Despite being the earliest Han settlement in what is now Taipei, the neighborhood was left behind by development, which first shifted north to Dadaocheng, and then eastward. Because of the low rent and relatively high number of migrant workers, the area is probably one of the most diverse areas in Taipei.
The area is also home to the majority of the homeless population in Taipei, who mostly gather in Mengjia Park. I’ve heard a few different explanations for that from local residents. According to some, this is because the many temples in the area feed the homeless, causing them to move to the area. Another explanation is because one of the hospitals in the area, the Ren-Ji Hospital, specifically takes care of the homeless.
According to other journalist friends that have done interviews of homeless in the area, a lot of the men seem to have ended up on the streets due to failed businesses, debt, gambling, or drug use. It’s more common for women to wind up there due to family reasons, relating to divorce, for example.
There’s also a sizable number of “quasi-homeless”—mostly elderly who live in low-cost housing with no air conditioning, as a result of which they spend much time outdoors. Because of their poverty, it can be hard to distinguish between them and the full-time homeless. Reportedly, because there’s been increased media focus on Bangka after the outbreak, this has caused most of the “quasi-homeless” to disappear back to their homes.
So it’s surprising to see that there’s been much stigmatization of Bangka as of late. When there’s a disease outbreak, people get scared, and they start to point fingers. By now the new coronavirus outbreak has spread far beyond Bangka, yet sometimes I’ll still see proposals to lock down Bangka, as though that would help—it seems more like scapegoating Bangka so that others can feel safe.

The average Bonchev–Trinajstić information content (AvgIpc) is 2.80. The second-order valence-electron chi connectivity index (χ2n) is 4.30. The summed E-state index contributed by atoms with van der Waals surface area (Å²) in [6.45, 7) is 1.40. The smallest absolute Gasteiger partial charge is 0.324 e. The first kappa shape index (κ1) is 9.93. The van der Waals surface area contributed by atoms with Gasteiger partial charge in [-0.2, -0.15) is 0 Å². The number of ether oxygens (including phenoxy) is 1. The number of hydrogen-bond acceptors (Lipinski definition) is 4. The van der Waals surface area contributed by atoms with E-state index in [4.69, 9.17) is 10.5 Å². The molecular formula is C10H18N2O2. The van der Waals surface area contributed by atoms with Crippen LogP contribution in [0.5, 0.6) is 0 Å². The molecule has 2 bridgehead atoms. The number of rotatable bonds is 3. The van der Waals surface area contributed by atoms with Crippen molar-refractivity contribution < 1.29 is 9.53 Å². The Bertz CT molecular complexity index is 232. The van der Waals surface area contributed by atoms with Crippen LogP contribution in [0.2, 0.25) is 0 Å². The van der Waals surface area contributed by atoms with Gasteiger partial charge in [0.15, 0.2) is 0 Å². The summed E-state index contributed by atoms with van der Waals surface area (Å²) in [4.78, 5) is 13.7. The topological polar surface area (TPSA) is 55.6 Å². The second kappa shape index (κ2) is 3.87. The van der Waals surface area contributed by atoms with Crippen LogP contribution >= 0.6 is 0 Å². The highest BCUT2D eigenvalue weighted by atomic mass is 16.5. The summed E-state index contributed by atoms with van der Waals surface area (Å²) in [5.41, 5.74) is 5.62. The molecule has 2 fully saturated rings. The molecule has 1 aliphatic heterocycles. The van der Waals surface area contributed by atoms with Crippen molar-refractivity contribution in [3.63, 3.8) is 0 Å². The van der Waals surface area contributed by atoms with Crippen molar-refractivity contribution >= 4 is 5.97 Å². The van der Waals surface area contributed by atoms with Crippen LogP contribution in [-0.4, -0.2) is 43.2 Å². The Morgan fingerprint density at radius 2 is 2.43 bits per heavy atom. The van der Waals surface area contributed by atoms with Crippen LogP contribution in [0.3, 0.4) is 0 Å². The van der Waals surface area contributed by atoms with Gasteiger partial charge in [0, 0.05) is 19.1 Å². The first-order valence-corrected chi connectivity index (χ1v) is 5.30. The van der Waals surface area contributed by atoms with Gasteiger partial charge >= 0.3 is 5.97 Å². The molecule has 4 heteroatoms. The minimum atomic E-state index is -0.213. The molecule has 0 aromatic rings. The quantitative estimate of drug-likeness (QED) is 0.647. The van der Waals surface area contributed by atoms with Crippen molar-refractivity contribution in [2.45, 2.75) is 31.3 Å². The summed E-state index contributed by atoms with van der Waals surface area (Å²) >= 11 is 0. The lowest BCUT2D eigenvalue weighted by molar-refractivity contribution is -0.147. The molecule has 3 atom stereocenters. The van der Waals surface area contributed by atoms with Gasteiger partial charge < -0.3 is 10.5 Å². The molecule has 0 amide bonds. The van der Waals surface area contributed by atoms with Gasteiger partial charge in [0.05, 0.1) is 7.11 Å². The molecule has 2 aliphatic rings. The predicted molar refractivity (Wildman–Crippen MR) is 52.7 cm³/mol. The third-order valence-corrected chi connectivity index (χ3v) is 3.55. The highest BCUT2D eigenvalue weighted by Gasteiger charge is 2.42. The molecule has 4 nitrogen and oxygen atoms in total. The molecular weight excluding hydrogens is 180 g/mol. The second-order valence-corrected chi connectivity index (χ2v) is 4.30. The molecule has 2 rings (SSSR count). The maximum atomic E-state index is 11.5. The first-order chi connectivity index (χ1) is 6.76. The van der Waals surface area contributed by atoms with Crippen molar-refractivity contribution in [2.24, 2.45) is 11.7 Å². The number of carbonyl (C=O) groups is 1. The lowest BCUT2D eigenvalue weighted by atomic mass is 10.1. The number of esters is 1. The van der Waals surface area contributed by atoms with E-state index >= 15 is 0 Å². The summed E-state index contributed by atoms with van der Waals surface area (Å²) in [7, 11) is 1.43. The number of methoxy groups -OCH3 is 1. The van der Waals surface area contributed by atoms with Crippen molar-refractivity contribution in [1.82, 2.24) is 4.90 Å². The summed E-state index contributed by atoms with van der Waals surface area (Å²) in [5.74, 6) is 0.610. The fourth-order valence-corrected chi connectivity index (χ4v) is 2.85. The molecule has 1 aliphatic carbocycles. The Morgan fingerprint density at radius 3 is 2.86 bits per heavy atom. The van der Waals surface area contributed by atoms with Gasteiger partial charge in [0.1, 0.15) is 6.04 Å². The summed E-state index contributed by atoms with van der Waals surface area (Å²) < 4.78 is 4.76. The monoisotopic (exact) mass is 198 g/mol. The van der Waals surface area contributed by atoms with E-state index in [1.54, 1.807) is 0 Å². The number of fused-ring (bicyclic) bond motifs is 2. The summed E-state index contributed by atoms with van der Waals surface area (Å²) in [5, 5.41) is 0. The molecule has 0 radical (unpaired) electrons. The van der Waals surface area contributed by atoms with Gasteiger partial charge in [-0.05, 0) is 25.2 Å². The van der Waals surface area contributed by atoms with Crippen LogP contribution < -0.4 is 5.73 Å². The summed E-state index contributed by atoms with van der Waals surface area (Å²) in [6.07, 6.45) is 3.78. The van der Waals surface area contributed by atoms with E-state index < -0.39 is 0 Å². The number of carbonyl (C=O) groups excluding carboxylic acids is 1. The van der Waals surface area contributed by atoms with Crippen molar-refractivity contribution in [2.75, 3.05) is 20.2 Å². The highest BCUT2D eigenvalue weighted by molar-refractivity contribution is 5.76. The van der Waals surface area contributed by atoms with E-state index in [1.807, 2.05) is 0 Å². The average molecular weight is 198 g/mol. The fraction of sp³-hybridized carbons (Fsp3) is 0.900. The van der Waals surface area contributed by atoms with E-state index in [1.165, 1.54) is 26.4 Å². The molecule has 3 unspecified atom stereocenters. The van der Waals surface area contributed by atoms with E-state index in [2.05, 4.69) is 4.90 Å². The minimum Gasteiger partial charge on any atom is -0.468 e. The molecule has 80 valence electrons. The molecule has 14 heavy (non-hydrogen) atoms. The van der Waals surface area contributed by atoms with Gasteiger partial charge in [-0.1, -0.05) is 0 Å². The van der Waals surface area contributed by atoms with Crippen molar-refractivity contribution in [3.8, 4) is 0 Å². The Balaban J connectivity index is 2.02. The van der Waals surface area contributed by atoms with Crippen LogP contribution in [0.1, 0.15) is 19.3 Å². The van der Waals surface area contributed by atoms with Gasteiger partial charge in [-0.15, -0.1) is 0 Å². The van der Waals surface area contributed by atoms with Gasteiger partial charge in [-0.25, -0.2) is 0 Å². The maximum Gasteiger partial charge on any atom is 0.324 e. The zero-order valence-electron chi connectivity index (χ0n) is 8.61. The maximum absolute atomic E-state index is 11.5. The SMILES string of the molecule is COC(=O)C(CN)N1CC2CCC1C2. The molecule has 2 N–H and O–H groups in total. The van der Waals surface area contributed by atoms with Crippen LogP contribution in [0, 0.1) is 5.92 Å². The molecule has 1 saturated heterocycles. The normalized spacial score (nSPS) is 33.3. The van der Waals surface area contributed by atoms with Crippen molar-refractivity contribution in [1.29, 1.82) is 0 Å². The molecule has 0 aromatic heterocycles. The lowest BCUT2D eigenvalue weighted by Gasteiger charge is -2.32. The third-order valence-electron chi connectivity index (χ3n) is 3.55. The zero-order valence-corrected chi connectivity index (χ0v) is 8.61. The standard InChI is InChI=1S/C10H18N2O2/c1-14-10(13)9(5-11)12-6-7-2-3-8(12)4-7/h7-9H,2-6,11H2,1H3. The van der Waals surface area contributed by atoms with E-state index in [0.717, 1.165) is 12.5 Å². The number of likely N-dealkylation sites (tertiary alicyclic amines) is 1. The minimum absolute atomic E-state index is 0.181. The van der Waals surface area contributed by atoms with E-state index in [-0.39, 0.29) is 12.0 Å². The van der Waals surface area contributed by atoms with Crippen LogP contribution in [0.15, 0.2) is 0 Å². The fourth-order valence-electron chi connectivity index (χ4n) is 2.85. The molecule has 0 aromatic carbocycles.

There’s even been social discourse referring to COVID-19 as the “Bangka Virus,” or claiming that scenes in Wanhua resemble the current outbreak in India; there have been incidents of Bangka residents being told to stay away from their co-workers in offices, with reports that the Want Want Group confined all its employees living in Bangka to a single floor of their building.
Least surprisingly, there have been attempts to shame sex workers and their clientele, and suggestions that nobody would ever travel to Bangka except for this. Even with current restrictions on public gatherings, I’m concerned that these manufactured tensions will lead to the targeting of migrant sex workers or of the local homeless population. I wouldn’t be surprised if the city government were willing to throw the area under the bus in order to maintain approval ratings.
In any case resources seem stretched across the board, including among the local organizations that have stepped up to provide aid to the homeless. My colleagues at New Bloom, the leftist publication we founded in the wake of the Sunflower Movement in 2014, put together a supply drive for the homeless, which, though successful, was still just a drop in the bucket. We’ve heard that very few resources have been allocated by the city government to local NGOs, including the basic medical supplies that they themselves need to stay safe. There are a few activists in the area who successfully ran for local office, but even they are having difficulty trying to find supplies to help the homeless aid NGOs.